Honolulu Courthouse riot

The Honolulu Courthouse riot, or the Election riot, occurred in February 1874 when Hawaiian followers of Queen Emma, known as Emmaites, attacked supporters of King Kalakaua on the latter's election day and started a riot. Marines and sailors from three American and British warships were landed and they successfully quelled the rioters and Kalakaua took the oath of office the following day without further opposition.[2][3]

Honolulu Courthouse riot

"The Election Riot of 1874", by Peter Hurd.
DateFebruary 12, 1874
Result American and British forces quell riot.
 United States
 United Kingdom
Hawaiian Kingdom Hawaii
Hawaii Emmaites
Commanders and leaders
Theodore F. Jewell
United Kingdom Edward Hood Lingard Ray
Hulu (riot leader)[1]
3 sloops-of-war
This riot should not be confused with the 1852 Whaler Riot in Honolulu.

Royal Elections of 1874 edit

The Royal Elections of 1874 were held in Hawaii February 12, 1874. It was the second time an election for head of state was held. According to the Constitution of 1864, article 22 stated if the monarch dies before naming a successor "such vacancy, shall cause a meeting of the Legislative Assembly, who shall elect by ballot some native Ali'i of the Kingdom as Successor," therefore the elections were held by the representatives not the public. Only three candidates were considered seriously.[4]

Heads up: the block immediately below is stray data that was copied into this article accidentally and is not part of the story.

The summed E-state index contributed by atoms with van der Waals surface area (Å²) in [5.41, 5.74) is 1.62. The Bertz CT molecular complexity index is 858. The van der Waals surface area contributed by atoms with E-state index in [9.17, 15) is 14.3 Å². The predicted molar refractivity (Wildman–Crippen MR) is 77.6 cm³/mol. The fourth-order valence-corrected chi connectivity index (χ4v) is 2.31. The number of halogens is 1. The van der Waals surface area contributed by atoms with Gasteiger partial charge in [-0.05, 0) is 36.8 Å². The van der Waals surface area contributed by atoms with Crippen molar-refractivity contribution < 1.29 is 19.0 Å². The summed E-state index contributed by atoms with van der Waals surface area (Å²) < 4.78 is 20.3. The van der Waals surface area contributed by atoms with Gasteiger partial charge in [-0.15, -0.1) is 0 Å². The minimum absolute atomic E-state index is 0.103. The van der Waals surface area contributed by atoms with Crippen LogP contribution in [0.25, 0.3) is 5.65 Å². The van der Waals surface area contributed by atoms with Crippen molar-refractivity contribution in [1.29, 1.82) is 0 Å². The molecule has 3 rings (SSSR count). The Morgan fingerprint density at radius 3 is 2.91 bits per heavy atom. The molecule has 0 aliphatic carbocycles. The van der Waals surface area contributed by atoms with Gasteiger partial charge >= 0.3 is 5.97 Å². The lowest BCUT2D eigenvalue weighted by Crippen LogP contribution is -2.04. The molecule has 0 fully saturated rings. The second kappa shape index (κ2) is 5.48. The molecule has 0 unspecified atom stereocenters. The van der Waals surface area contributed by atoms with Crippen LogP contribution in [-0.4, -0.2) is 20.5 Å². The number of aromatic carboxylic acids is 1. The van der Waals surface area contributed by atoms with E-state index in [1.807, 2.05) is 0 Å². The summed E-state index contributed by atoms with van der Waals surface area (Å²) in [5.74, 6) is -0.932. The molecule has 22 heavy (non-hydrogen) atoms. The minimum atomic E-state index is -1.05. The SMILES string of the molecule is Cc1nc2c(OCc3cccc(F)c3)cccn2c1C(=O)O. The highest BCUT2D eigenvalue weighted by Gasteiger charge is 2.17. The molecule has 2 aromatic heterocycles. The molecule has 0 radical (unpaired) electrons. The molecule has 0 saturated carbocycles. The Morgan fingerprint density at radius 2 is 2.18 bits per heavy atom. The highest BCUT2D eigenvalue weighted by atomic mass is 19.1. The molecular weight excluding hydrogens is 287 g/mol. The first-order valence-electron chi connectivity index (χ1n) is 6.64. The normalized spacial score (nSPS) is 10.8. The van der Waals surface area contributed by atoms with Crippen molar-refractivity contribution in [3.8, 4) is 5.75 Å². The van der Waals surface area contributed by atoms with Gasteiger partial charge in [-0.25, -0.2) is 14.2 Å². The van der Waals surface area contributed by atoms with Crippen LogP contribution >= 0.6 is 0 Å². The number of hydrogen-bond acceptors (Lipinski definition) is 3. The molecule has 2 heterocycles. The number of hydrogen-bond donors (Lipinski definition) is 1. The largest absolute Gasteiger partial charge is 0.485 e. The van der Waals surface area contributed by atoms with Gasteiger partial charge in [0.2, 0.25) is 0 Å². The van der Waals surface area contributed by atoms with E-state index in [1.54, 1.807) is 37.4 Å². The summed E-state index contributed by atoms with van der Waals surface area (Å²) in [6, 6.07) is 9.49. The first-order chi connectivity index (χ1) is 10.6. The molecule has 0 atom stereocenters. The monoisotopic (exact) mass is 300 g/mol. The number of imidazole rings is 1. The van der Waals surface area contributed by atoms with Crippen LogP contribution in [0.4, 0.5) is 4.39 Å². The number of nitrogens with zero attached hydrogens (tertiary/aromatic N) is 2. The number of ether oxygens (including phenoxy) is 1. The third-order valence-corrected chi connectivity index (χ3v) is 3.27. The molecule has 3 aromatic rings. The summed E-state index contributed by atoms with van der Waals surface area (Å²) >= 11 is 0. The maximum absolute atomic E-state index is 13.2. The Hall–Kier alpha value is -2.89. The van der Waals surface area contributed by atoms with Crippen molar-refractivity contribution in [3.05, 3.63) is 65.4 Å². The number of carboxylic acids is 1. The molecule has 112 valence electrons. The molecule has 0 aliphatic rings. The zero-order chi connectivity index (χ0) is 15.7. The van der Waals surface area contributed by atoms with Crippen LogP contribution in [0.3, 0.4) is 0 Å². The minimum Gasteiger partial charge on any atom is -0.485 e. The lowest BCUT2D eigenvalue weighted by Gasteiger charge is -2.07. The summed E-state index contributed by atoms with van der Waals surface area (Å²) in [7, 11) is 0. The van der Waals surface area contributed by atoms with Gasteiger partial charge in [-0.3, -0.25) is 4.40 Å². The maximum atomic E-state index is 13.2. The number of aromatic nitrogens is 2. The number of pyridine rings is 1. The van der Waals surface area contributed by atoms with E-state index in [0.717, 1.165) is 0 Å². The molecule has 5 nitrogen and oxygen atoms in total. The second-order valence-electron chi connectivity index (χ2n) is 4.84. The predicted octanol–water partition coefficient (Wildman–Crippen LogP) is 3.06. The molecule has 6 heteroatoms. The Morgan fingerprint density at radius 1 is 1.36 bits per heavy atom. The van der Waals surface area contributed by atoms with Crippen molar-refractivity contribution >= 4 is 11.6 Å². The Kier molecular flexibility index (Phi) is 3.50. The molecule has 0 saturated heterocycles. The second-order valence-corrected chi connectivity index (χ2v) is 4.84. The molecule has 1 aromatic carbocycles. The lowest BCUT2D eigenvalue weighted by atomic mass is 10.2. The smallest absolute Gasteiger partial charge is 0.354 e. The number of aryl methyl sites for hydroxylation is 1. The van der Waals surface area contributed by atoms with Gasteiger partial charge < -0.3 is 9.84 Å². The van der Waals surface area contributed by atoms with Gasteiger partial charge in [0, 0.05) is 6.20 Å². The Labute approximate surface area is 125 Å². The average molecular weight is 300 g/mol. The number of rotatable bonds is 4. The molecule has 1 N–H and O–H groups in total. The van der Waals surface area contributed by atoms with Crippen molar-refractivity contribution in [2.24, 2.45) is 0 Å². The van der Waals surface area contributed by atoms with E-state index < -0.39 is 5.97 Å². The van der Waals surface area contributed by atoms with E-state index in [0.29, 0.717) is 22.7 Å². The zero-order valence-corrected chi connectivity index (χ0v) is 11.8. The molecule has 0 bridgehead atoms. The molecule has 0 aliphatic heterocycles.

Candidates edit

David Kalākaua
Emma Rooke
Bernice Bishop

Riot edit

An 1897 illustration of USS Portsmouth.

After the death of King Lunalilo on February 3, 1874, an electoral process began with Queen Emma, the widow of King Kamehameha IV, running against David Kalakaua. Emma was a popular choice among the people, especially in Honolulu, but her pro-British views were unpopular with the Hawaiian legislature dominated by pro-American factions, compared to Kalakaua, who was considered more sympathetic to growing power of the American business interest in the islands, so when election day came on February 12, she lost by a vote of thirty-nine to six, in the legislature. Her supporters were unhappy with the decision. The election proceedings were held at the Honolulu Courthouse, which is where an angry mob of about 100 of the queen's followers gathered. Since the Hawaiian army had been disbanded after a mutiny sometime before, and the militias were unreliable, there was nobody to stop the riot. The Honolulu police force deserted and also joined in the unrest, even fighting against each other depending on their political sympathies. The queen's followers first surrounded and besieged the courthouse at around 3:00 am, then went for the occupants of other buildings which spread the riot throughout most of the city. A carriage was waiting outside of the courthouse to deliver news of the verdict to Kalakaua, who was waiting at his home, but before the electoral committee could tell the driver, the mob tore it apart. Kalakaua's followers put up little to no resistance and the decision was made to consult with the American Minister Henry A. Peirce who requested aid from the United States Navy and Royal Navy commanders at the island. The two American sloops-of-war, USS Tuscarora and USS Portsmouth were anchored in Honolulu Harbor, on an expedition of negotiation to allow the exportation of sugar to America duty-free, but instead their commanders agreed to intervene in a major civil disturbance.[5]